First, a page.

It was a confusing decade. U.S. forces swept across the Iraqi desert in perfect formation, then found themselves saddled by the prosecution of a war whose rationale was as garbled as a really bad game of Telephone; young Americans operated military hardware demanding pinpoint precision, then got lost in civilian life; a president made a speech on TV about freedoms and sacrifice and “history’s unmarked grave of discarded lies,” then enterprises inside our borders went belly up, lie after lie bubbling to the surface. A particularly notorious offender was Texas-based; its CEO a major contributor to the president’s domestic agenda; the toxic accounts where they buried their debt named after Star Wars characters. Online, anyone can view footage of the former president delivering his September 2001 address to the joint session of Congress. His voice tightens when he delivers the line: “The course of this conflict is not known… and yet its outcome is certain.” That old Harrison-Ford-is-pissed-off register, silver screen braggadocio.
Even the terrorists derived their nightmare hunger for spectacle from American fiction. Their leaders and suicides employ a kind of DIY reality TV aesthetic to seduce those who would also give their lives to the terrorist cause. Al-Qaeda exists not despite technology but because of it. It may be difficult to awaken George Orwell so that he can tell viewing audiences at home that in no way did he intend the novel 1984 as a blueprint, the model for a country, or world, where our relationships to the screens we watch, screens that can watch us back, are a prime signal of our psychological and emotional well-being.
In the recent anthology of fiction, Fire and Forget: Short Stories from the Long War (edited by Matt Gallagher and Roy Scranton), Roman Skaskiw’s short story, “Television,” stands out among a varied set. Skaskiw renders what may or may not be an average sequence of days for an army platoon in Iraq as a Lieutenant Sugar is tasked with sorting out the aftermath of an Iraqi child’s shooting following the detonation of an IED on an army convoy. The blast “demolished a windshield and rang eardrums, but there was no follow-up ambush, there were no secondary IEDs, and it was just a single blast between trucks—not a daisy chain of detonations. No one was hurt, just a local kid they shot.” The sharp final clause, “just a local kid they shot” captures the general sentiment within this clutch of US troops, whose lives are guided by orders first, and looking after each other second. Yet, as do the masters of subtle fiction—Chekov, Babel, Didion—Skaskiw freights the clause in such a way that his story lives in contradiction to it: medics break from watching a DVD to treat the wounded boy, only to return to the movie as a group and find “it wasn’t there the same way it had been.”; a colonel debriefs the sergeant who pulled the trigger by emphasizing he is not at fault while still encouraging him “to think about what he could have done differently, if anything at all, that would have resulted in getting these guys, or in not hurting the kid, unless of course the kid set off the IED.”; the next morning Lieutenant Sugar awakens “with morning too close to ignore.”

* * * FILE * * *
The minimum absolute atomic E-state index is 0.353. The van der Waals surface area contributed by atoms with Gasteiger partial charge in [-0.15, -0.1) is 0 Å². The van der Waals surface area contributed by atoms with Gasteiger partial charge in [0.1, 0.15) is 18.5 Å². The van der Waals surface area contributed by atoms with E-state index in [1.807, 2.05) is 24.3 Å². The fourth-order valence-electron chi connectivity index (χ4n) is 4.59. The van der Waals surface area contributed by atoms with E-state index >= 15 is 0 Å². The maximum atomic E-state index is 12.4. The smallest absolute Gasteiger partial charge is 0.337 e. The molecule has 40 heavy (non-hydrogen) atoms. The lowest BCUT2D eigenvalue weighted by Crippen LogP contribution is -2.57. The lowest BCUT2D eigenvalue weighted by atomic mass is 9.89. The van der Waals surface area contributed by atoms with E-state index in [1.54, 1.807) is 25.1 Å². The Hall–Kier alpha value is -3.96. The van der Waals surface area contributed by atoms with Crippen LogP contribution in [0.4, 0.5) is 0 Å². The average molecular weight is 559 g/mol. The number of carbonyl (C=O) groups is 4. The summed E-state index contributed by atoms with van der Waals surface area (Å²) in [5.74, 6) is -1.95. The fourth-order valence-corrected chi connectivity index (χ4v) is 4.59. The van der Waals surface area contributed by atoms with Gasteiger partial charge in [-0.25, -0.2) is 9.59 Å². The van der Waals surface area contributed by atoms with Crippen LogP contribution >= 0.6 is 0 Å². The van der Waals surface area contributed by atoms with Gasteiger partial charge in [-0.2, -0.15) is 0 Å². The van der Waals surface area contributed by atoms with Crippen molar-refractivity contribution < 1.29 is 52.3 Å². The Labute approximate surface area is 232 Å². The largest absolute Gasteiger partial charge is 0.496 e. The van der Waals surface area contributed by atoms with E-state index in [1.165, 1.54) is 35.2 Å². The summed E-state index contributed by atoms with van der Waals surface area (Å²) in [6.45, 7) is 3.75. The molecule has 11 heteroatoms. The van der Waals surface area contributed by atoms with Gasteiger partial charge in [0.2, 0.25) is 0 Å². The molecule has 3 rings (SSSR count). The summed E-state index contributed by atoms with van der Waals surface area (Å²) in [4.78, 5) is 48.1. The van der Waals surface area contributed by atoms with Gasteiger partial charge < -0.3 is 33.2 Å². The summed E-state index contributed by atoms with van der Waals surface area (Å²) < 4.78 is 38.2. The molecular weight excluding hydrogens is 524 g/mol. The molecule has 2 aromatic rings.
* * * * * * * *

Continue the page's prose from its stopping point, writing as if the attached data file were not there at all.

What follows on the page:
Fiction, like life, is all in the tension, and “Television” evokes it expertly, the kind that may be totally commonplace or of deep consequence, depending. In the same way, the experiences of a soldier’s daily rounds are a lived mixed message, tedium counterpoised by fear, and desire to channel the fear, of sudden and transfiguring harm.
Other stories in the anthology move outward from the same thematic axis, their protagonists teetering between the role of victim and perpetrator. Siobhan Fallon’s “Tips for a Smooth Transition” frames the events of a husband’s return home with his wife’s reading of a pamphlet on the symptoms of PTSD. “Play the Game” by Colby Buzzell follows a returnee to the outskirts of Los Angeles whose sly humor masks strange perceptions surrounding his missing car; the instinct to stereotype others, key to survival when much of overseas combat lies in identifying a disguised enemy, alienates him, a guy who is himself conscious of being conflated with stereotypes in the eyes of well-meaning or outright patronizing civilians. In “New Me,” Andrew Slater depicts a severely wounded vet’s efforts at resuming his life, with days as an uncomfortable Tractor Supply Specialist, evenings near a patient and supportive fiancé, and nights of disturbing images.